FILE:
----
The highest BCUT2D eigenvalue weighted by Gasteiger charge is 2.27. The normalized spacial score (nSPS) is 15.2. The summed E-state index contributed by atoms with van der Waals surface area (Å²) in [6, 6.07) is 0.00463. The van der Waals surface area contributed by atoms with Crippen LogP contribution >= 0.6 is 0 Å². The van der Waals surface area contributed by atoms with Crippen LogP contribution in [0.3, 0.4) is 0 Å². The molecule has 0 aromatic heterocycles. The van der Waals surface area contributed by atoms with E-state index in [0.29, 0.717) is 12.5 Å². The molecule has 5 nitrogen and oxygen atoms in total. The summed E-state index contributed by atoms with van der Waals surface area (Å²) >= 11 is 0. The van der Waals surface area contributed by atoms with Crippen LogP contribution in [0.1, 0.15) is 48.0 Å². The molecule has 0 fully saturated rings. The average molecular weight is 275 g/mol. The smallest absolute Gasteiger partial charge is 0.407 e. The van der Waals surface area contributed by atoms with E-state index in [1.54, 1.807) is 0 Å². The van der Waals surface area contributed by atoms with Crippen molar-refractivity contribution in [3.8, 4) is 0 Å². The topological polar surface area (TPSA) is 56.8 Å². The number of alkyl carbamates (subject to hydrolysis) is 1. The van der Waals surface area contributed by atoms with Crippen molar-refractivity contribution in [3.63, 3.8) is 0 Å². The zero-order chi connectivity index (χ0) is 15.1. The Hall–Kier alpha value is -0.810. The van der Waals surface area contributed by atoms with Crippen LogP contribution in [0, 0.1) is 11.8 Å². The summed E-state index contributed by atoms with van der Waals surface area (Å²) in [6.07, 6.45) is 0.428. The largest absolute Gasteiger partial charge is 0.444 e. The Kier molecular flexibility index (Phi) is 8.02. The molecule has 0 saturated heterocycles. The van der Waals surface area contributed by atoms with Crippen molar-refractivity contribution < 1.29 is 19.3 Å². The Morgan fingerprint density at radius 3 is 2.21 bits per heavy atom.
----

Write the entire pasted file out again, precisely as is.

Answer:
The highest BCUT2D eigenvalue weighted by Gasteiger charge is 2.27. The normalized spacial score (nSPS) is 15.2. The summed E-state index contributed by atoms with van der Waals surface area (Å²) in [6, 6.07) is 0.00463. The van der Waals surface area contributed by atoms with Crippen LogP contribution >= 0.6 is 0 Å². The van der Waals surface area contributed by atoms with Crippen LogP contribution in [0.3, 0.4) is 0 Å². The molecule has 0 aromatic heterocycles. The van der Waals surface area contributed by atoms with E-state index in [0.29, 0.717) is 12.5 Å². The molecule has 5 nitrogen and oxygen atoms in total. The summed E-state index contributed by atoms with van der Waals surface area (Å²) >= 11 is 0. The van der Waals surface area contributed by atoms with Crippen LogP contribution in [0.1, 0.15) is 48.0 Å². The molecule has 0 fully saturated rings. The average molecular weight is 275 g/mol. The smallest absolute Gasteiger partial charge is 0.407 e. The van der Waals surface area contributed by atoms with E-state index in [1.54, 1.807) is 0 Å². The van der Waals surface area contributed by atoms with Crippen molar-refractivity contribution in [3.8, 4) is 0 Å². The topological polar surface area (TPSA) is 56.8 Å². The number of alkyl carbamates (subject to hydrolysis) is 1. The van der Waals surface area contributed by atoms with Crippen molar-refractivity contribution in [3.63, 3.8) is 0 Å². The zero-order chi connectivity index (χ0) is 15.1. The Hall–Kier alpha value is -0.810. The van der Waals surface area contributed by atoms with Crippen LogP contribution in [0, 0.1) is 11.8 Å². The summed E-state index contributed by atoms with van der Waals surface area (Å²) in [6.07, 6.45) is 0.428. The largest absolute Gasteiger partial charge is 0.444 e. The Kier molecular flexibility index (Phi) is 8.02. The molecule has 0 saturated heterocycles. The van der Waals surface area contributed by atoms with Crippen molar-refractivity contribution < 1.29 is 19.3 Å². The Morgan fingerprint density at radius 3 is 2.21 bits per heavy atom.